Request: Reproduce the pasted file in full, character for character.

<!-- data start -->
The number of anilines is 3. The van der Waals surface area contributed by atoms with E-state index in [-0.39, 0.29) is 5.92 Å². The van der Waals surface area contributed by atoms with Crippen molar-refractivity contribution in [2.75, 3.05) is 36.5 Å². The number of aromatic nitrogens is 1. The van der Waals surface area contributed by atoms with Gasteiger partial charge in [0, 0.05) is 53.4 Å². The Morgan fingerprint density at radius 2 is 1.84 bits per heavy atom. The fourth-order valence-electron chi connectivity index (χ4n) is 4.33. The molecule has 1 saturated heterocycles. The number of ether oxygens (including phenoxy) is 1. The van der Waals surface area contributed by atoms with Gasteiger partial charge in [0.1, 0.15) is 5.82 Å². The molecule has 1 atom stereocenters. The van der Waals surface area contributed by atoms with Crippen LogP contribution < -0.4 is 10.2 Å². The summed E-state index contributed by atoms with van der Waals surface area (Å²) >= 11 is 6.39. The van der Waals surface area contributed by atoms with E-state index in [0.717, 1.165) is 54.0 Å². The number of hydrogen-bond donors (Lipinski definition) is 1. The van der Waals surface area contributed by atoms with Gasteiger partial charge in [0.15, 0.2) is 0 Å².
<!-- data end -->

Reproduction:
The number of anilines is 3. The van der Waals surface area contributed by atoms with E-state index in [-0.39, 0.29) is 5.92 Å². The van der Waals surface area contributed by atoms with Crippen molar-refractivity contribution in [2.75, 3.05) is 36.5 Å². The number of aromatic nitrogens is 1. The van der Waals surface area contributed by atoms with Gasteiger partial charge in [0, 0.05) is 53.4 Å². The Morgan fingerprint density at radius 2 is 1.84 bits per heavy atom. The fourth-order valence-electron chi connectivity index (χ4n) is 4.33. The molecule has 1 saturated heterocycles. The number of ether oxygens (including phenoxy) is 1. The van der Waals surface area contributed by atoms with Gasteiger partial charge in [0.1, 0.15) is 5.82 Å². The molecule has 1 atom stereocenters. The van der Waals surface area contributed by atoms with Crippen LogP contribution < -0.4 is 10.2 Å². The summed E-state index contributed by atoms with van der Waals surface area (Å²) >= 11 is 6.39. The van der Waals surface area contributed by atoms with E-state index in [0.717, 1.165) is 54.0 Å². The number of hydrogen-bond donors (Lipinski definition) is 1. The van der Waals surface area contributed by atoms with Gasteiger partial charge in [0.15, 0.2) is 0 Å².